I received a very good example of survey invitation. I will try to analyze why this email is effective and how it is structured by converting it to the following template. There are a lot to learn from its structure and it can help us to draft more effective survey invitation emails in the future.

Dear [Recipient’s name],

I hope this email finds you well [greeting]. I’m XXX [who I am], a student from XXX [where] working with XXX [Whom] on XXX [What purpose ]. XXX [Elaborate further on the purpose] and more information of what we found can be found XXX [Provide additional external information to make it sound more legitimate]

Note that you want to make this purpose sound important and relevant to someone.

[Next, further elaborate your purpose. One nice thing to share is what you have achieved so far. If you already have large number of participants, gently mention it here so that the recipient won’t feel alone and will more likely to participate]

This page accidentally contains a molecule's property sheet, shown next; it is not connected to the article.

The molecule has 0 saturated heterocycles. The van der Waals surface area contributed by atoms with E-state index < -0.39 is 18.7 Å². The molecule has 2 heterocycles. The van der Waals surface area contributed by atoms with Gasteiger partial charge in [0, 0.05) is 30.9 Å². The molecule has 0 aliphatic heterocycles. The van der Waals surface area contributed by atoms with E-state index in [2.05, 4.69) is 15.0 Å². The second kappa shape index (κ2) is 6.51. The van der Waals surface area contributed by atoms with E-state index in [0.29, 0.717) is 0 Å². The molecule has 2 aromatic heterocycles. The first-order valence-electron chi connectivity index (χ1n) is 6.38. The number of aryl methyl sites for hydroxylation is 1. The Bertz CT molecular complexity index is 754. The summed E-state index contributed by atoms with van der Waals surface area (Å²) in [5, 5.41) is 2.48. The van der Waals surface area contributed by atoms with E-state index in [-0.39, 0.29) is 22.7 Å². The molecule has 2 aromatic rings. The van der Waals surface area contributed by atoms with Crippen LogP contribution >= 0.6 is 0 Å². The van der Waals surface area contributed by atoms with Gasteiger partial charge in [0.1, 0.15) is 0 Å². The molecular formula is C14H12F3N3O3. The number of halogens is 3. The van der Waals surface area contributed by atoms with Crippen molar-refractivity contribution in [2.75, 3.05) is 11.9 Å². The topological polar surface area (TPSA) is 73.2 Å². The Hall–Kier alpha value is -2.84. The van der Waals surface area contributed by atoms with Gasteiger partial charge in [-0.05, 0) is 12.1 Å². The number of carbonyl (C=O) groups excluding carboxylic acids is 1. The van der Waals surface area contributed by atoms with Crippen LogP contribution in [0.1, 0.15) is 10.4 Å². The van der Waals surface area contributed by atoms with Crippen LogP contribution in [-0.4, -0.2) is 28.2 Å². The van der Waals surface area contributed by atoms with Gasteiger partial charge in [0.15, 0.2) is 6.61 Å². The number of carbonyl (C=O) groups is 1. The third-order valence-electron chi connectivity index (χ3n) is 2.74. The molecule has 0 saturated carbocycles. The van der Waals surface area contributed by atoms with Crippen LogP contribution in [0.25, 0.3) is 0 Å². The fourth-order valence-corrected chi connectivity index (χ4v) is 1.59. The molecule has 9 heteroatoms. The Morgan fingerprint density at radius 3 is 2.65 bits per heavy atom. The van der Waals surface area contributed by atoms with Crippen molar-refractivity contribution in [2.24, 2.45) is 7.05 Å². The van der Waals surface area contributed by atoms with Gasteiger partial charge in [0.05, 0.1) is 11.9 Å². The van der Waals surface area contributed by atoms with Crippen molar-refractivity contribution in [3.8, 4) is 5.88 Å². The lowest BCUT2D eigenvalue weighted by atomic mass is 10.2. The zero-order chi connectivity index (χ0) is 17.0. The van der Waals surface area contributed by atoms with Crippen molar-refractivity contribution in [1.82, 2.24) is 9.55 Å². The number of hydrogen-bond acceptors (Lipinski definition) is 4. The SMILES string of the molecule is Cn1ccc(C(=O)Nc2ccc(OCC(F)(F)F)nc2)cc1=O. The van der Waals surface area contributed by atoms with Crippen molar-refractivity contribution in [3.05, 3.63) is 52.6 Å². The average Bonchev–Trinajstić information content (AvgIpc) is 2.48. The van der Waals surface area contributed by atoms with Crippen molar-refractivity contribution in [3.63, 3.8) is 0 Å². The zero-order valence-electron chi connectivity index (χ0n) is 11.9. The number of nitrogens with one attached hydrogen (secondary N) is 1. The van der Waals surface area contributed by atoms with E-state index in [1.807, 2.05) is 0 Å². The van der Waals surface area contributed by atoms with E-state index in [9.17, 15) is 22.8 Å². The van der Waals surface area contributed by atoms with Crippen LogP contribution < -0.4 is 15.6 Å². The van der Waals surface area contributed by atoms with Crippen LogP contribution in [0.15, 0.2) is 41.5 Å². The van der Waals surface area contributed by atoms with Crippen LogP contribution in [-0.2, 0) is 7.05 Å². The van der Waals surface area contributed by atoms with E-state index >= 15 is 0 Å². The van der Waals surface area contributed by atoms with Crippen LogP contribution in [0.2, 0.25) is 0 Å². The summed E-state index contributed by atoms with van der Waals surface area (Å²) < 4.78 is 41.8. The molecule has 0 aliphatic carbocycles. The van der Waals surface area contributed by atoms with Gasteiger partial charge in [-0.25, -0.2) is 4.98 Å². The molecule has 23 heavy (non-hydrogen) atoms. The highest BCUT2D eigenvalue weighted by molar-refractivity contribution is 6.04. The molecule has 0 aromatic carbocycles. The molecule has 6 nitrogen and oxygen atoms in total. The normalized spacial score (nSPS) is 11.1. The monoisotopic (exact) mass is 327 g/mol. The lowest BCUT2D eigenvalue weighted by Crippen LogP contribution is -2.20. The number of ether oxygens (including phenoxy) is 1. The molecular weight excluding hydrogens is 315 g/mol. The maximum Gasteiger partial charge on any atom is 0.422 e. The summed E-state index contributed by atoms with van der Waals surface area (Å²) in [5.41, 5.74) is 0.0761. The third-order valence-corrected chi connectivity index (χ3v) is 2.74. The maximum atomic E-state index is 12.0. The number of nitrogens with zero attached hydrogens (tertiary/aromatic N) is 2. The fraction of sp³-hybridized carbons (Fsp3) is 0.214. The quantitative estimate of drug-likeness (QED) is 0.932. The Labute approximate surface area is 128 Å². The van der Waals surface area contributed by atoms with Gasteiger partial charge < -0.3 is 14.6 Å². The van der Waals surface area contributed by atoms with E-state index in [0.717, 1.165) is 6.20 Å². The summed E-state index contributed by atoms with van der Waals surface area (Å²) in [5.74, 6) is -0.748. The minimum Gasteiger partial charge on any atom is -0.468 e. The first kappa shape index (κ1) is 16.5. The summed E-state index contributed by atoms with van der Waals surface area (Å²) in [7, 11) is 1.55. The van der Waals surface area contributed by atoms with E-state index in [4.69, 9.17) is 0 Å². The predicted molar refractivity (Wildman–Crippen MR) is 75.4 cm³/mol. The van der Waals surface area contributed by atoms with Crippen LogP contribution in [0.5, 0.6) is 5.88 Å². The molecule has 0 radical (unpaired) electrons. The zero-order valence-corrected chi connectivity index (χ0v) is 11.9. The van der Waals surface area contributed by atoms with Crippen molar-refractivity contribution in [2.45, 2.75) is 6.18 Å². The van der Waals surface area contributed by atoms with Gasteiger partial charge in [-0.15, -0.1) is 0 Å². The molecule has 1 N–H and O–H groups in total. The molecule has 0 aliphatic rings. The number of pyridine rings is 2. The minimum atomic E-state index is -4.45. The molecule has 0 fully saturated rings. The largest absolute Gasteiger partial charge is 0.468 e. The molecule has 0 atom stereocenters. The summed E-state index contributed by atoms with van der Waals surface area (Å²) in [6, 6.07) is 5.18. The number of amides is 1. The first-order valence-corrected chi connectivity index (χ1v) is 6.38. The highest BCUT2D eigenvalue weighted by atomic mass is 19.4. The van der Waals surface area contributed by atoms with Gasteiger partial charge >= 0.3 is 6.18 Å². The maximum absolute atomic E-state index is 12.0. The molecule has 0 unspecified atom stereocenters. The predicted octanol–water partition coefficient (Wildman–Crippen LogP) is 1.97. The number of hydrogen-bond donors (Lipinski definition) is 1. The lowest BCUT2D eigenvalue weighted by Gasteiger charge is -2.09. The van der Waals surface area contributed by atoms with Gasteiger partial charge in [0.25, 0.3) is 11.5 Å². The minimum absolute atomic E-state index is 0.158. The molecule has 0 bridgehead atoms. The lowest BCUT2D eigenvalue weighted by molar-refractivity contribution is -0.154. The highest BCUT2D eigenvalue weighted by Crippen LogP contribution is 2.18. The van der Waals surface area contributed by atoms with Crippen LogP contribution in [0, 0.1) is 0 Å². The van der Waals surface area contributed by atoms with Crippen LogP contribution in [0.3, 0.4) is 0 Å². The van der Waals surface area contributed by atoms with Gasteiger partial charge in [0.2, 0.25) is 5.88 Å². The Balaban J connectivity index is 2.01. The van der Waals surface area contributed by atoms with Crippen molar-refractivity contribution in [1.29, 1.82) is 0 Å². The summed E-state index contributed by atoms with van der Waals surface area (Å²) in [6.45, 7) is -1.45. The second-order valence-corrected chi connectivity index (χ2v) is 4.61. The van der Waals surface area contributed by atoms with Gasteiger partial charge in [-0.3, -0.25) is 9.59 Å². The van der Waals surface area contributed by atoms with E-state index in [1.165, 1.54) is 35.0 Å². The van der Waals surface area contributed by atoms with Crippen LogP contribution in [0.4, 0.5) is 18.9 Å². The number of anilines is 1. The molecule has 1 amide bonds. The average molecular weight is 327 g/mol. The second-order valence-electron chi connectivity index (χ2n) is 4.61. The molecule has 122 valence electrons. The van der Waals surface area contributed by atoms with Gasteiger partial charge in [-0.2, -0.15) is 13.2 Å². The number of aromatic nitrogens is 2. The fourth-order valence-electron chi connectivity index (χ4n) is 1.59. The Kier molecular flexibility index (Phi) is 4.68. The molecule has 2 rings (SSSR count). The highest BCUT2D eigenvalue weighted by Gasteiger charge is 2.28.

[Next, tell the recipient why s/he is chosen. Make it sound privileged if possible, but also be respectful and genuine. Tell him/her the link to the online survey and how much time it will cost him/her (try to make the survey short. Less than 10 minutes is good to aim for. If can’t, make it no longer than 30 minutes. No one wants to spend a lot of time no matter how important it may sound like).

[Next, ask your recipient to recruit more participants]

[Finally thank your recipient and end with your name and affiliation]

Note: make your email short and effective. It does not waste much of the participant’s time to read it, yet it includes all the information as well as additional details if the participant wants to read more.

Written by Shengdong Zhao

Shen is an Associate Professor in the Computer Science Department, National University of Singapore (NUS). He is the founding director of the NUS-HCI Lab, specializing in research and innovation in the area of human computer interaction.